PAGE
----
After a delightful night at the Freycinet Lodge in Freycinet National Park. We ate a huge breakfast at the lodge before heading out. We left our car in a nearly deserted car park and were on the trail shortly after 9 AM. This first day was the easy day of our 2 hiking days with lots of beach walking with an occasional up and down to get past the cliff sections between beaches. It was partly cloudy, partly sunny day, but as we walked down the mile-long Hazards Beach we had to deal with a rain shower. Up went the umbrellas! The shower was short-lived and we continued on to Cook’s Beach, which was where we were camping for the night. The campsites, drinking water and toilets were all located at the far end of the beach by the site of an old hut used by the original white settlers in this area, the Cook family. As we approached the hut we saw a large tent set up outside the hut and heard voices! I gave a “Hello!” just as a gentleman came around the corner. He and his wife were volunteer campsite hosts there and they invited us into the hut for tea. We quickly accepted that invitation and were glad we did! Tony and Chris were doing a trial run as Cook’s Beach camping area hosts, because there has never been anyone doing that job at this site and the parks people wanted to see if there was value in having people here all the time. They were well travelled in Tassie (what the locals call Tasmania) and made a mean cup of tea. We enjoyed our time with them.
After tea we chose a tent site near the beach, set up the tent and then headed off for a short hike to Bryan’s Beach near the tip of the peninsula. It was another beautiful beach which we had to ourselves! All we needed was a couple of beach chairs and a bucket of Coronas and we would have been all set!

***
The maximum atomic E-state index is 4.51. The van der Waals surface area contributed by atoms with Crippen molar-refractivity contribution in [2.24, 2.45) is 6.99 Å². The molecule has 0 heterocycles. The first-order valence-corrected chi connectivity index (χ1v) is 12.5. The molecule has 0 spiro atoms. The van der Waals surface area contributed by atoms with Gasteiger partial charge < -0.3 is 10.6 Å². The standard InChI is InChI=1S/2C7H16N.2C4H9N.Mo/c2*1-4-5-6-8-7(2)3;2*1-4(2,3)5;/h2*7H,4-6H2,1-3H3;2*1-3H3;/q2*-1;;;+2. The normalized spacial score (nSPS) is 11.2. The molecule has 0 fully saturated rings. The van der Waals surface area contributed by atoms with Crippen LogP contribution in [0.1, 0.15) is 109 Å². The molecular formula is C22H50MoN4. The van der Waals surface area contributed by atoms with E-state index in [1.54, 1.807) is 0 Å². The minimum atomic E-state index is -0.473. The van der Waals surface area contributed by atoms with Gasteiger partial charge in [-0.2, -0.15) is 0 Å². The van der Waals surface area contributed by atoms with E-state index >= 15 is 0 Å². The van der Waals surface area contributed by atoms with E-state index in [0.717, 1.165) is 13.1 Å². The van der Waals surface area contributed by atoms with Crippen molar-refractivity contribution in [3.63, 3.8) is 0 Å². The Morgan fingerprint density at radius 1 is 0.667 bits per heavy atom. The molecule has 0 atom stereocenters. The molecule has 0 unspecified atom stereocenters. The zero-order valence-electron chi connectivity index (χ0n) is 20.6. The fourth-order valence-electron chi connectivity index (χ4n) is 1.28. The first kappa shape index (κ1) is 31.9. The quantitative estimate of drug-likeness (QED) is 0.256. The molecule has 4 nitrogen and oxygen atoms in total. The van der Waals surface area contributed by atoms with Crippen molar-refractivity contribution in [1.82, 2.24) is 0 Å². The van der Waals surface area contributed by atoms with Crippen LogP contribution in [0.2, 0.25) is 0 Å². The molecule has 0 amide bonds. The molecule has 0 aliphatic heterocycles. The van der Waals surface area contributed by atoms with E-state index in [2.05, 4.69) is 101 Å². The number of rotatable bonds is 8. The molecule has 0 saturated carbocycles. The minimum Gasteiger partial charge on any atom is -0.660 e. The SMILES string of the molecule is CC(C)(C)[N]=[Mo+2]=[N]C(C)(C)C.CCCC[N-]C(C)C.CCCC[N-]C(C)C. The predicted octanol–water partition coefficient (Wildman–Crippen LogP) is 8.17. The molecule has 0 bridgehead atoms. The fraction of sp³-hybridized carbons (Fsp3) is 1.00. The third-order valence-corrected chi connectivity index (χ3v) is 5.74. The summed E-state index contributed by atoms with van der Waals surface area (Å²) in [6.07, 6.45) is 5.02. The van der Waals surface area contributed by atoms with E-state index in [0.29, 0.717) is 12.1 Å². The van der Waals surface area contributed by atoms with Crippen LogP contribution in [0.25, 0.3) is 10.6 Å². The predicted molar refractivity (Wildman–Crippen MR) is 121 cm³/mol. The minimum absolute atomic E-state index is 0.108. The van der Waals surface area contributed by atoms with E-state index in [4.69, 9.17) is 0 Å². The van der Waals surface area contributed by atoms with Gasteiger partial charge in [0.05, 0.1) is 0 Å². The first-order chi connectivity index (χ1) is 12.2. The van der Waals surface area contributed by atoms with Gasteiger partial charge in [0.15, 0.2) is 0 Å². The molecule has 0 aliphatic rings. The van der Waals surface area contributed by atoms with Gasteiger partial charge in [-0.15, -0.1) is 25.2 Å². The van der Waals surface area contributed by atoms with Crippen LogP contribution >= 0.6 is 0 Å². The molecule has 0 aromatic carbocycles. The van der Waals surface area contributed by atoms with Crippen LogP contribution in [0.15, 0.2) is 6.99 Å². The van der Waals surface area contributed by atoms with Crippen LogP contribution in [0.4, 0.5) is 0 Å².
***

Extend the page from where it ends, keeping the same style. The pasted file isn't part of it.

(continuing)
We had to watch the time because the sun was setting before 5 PM and we needed to have dinner made, eaten and cleaned up before it got dark. Which is what we did. We enjoyed watching the sunset as we ate, although it wasn’t as good as we hoped ( the sunset, not the dinner).
Our evening entertainment was watching the stars come out, watching the lights come on across Great Oyster Bay and watching the wildlife come out. Two wallabies cruised through our area and then one pesky bushy-tailed possum showed up. The possum wasn’t a problem until we got out food bag out for a bedtime snack. With Jim just 4 feet away that possum stuck is nose into our food bag and tried to steal the 4 cookies we had left! We chased him off into a tree where he watched us like a hawk. He was eyeing our pots and pans, which Jim ended up tying on a rope between two trees! No campfires are permitted in the park so we turned in early, to get rested up for the next day of hiking. Listening to the ocean waves lulled us to sleep, sort of!
Day two had us arising early (6AM) and on the trail shortly after 7. Our route that day was inland, across the peninsula and over Mt. Graham to Wine Glass Bay and Beach and then on to our car. The weather cooperated and we hike under clear skies all day. The climb up and over Mt. Graham was difficult and it was very cold and windy on top but the 360 degree views made all of our work worthwhile. The trek down Mt. Graham took us to the beach at Wine Glass Bay, which is featured on all the glossy brochures for this part of Tasmania! And it was spectacular with fine, white sand on the beach and turquoise blue waves gently rolling in. We had the place to ourselves until a boat cruised into the bay and some day hikers walked in from the opposite end of the beach. We took off our socks and boots and waded into the very cold water which felt great on our hot, tired feet! We ate lunch by a large piece of driftwood which served as our table. To get back to the car we had to climb up about 800 stone steps which had been put in place by the park service to make this area accessible to people who were willing to walk a bit. We climbed these steps to a popular overlook of Wine Glass Bay and then finished the hike by following a well-maintained trail back to our car park.
The car park was full when we returned and there was a wallaby waiting near our car, obviously used to people, but must have been disappointed when we followed the rules about not feeding the wildlife!
Here are more photos from the 37km hike. Tomorrow I will catch you up on our time in Hobart.